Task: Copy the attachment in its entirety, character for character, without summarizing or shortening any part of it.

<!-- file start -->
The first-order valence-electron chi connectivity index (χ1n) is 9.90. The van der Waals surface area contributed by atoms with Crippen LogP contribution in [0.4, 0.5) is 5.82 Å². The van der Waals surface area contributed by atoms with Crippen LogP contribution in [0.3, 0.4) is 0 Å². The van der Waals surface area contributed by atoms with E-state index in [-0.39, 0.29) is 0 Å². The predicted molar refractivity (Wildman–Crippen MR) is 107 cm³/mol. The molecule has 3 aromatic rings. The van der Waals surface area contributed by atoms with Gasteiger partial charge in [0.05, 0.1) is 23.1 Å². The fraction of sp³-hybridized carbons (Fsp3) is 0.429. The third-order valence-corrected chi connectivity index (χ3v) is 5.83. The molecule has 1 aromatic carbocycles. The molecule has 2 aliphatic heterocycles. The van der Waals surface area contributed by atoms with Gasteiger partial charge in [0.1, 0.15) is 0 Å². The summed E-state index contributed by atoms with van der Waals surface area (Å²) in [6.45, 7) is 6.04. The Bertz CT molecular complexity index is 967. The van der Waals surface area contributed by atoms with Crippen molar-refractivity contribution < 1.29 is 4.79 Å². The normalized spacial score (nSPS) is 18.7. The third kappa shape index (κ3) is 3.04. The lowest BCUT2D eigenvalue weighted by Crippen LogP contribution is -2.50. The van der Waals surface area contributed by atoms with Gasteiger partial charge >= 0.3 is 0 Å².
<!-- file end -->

The first-order valence-electron chi connectivity index (χ1n) is 9.90. The van der Waals surface area contributed by atoms with Crippen LogP contribution in [0.4, 0.5) is 5.82 Å². The van der Waals surface area contributed by atoms with Crippen LogP contribution in [0.3, 0.4) is 0 Å². The van der Waals surface area contributed by atoms with E-state index in [-0.39, 0.29) is 0 Å². The predicted molar refractivity (Wildman–Crippen MR) is 107 cm³/mol. The molecule has 3 aromatic rings. The van der Waals surface area contributed by atoms with Gasteiger partial charge in [0.05, 0.1) is 23.1 Å². The fraction of sp³-hybridized carbons (Fsp3) is 0.429. The third-order valence-corrected chi connectivity index (χ3v) is 5.83. The molecule has 1 aromatic carbocycles. The molecule has 2 aliphatic heterocycles. The van der Waals surface area contributed by atoms with Gasteiger partial charge in [0.1, 0.15) is 0 Å². The summed E-state index contributed by atoms with van der Waals surface area (Å²) in [6.45, 7) is 6.04. The Bertz CT molecular complexity index is 967. The van der Waals surface area contributed by atoms with Crippen molar-refractivity contribution < 1.29 is 4.79 Å². The normalized spacial score (nSPS) is 18.7. The third kappa shape index (κ3) is 3.04. The lowest BCUT2D eigenvalue weighted by Crippen LogP contribution is -2.50. The van der Waals surface area contributed by atoms with Gasteiger partial charge >= 0.3 is 0 Å².